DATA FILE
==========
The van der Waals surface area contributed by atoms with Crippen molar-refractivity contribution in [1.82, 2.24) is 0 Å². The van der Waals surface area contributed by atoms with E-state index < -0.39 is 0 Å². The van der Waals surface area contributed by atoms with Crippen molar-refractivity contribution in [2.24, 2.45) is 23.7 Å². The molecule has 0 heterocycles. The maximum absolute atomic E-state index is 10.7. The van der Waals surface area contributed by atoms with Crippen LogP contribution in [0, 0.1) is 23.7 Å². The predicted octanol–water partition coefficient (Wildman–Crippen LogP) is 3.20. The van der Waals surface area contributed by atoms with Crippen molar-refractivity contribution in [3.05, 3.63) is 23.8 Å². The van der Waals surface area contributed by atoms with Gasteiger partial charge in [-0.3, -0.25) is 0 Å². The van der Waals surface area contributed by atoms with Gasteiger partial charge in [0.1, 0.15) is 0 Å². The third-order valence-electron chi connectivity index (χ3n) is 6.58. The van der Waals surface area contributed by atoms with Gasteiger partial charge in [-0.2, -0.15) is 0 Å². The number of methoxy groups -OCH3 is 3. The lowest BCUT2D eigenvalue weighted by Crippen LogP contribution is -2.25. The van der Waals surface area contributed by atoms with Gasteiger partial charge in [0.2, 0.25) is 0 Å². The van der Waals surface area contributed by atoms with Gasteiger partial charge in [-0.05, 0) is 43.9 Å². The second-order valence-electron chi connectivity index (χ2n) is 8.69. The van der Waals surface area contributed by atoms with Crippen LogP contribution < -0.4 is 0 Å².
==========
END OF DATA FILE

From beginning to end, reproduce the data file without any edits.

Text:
The van der Waals surface area contributed by atoms with Crippen molar-refractivity contribution in [1.82, 2.24) is 0 Å². The van der Waals surface area contributed by atoms with E-state index < -0.39 is 0 Å². The van der Waals surface area contributed by atoms with Crippen molar-refractivity contribution in [2.24, 2.45) is 23.7 Å². The molecule has 0 heterocycles. The maximum absolute atomic E-state index is 10.7. The van der Waals surface area contributed by atoms with Crippen LogP contribution in [0, 0.1) is 23.7 Å². The predicted octanol–water partition coefficient (Wildman–Crippen LogP) is 3.20. The van der Waals surface area contributed by atoms with Crippen molar-refractivity contribution in [3.05, 3.63) is 23.8 Å². The van der Waals surface area contributed by atoms with Gasteiger partial charge in [-0.3, -0.25) is 0 Å². The van der Waals surface area contributed by atoms with Gasteiger partial charge in [0.1, 0.15) is 0 Å². The third-order valence-electron chi connectivity index (χ3n) is 6.58. The van der Waals surface area contributed by atoms with Gasteiger partial charge in [-0.2, -0.15) is 0 Å². The number of methoxy groups -OCH3 is 3. The lowest BCUT2D eigenvalue weighted by Crippen LogP contribution is -2.25. The van der Waals surface area contributed by atoms with Gasteiger partial charge in [0.2, 0.25) is 0 Å². The van der Waals surface area contributed by atoms with Gasteiger partial charge in [-0.05, 0) is 43.9 Å². The second-order valence-electron chi connectivity index (χ2n) is 8.69. The van der Waals surface area contributed by atoms with Crippen LogP contribution < -0.4 is 0 Å².